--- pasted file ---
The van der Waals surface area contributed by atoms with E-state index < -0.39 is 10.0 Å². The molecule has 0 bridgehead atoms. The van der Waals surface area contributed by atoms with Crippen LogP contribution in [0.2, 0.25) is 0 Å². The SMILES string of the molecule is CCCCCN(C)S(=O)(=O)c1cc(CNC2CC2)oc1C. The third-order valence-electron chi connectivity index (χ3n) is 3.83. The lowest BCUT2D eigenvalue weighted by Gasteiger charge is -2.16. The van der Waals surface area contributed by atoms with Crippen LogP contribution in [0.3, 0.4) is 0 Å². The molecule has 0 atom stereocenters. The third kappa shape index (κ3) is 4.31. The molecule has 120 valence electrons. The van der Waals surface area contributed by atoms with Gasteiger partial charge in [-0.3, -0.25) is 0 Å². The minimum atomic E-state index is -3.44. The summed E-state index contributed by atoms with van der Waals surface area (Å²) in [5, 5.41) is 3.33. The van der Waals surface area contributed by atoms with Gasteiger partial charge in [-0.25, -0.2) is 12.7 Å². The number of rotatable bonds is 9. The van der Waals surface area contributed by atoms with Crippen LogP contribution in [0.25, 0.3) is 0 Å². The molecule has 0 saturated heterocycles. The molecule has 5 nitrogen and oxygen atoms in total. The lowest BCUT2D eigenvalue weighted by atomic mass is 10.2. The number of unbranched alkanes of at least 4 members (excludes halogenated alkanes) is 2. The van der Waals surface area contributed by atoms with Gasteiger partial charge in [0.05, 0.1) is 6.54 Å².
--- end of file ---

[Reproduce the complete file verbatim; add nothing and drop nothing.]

The van der Waals surface area contributed by atoms with E-state index < -0.39 is 10.0 Å². The molecule has 0 bridgehead atoms. The van der Waals surface area contributed by atoms with Crippen LogP contribution in [0.2, 0.25) is 0 Å². The SMILES string of the molecule is CCCCCN(C)S(=O)(=O)c1cc(CNC2CC2)oc1C. The third-order valence-electron chi connectivity index (χ3n) is 3.83. The lowest BCUT2D eigenvalue weighted by Gasteiger charge is -2.16. The van der Waals surface area contributed by atoms with Crippen LogP contribution in [0.3, 0.4) is 0 Å². The molecule has 0 atom stereocenters. The third kappa shape index (κ3) is 4.31. The molecule has 120 valence electrons. The van der Waals surface area contributed by atoms with Gasteiger partial charge in [-0.3, -0.25) is 0 Å². The minimum atomic E-state index is -3.44. The summed E-state index contributed by atoms with van der Waals surface area (Å²) in [5, 5.41) is 3.33. The van der Waals surface area contributed by atoms with Gasteiger partial charge in [-0.25, -0.2) is 12.7 Å². The number of rotatable bonds is 9. The van der Waals surface area contributed by atoms with Crippen LogP contribution in [0.25, 0.3) is 0 Å². The molecule has 0 saturated heterocycles. The molecule has 5 nitrogen and oxygen atoms in total. The lowest BCUT2D eigenvalue weighted by atomic mass is 10.2. The number of unbranched alkanes of at least 4 members (excludes halogenated alkanes) is 2. The van der Waals surface area contributed by atoms with Gasteiger partial charge in [0.05, 0.1) is 6.54 Å².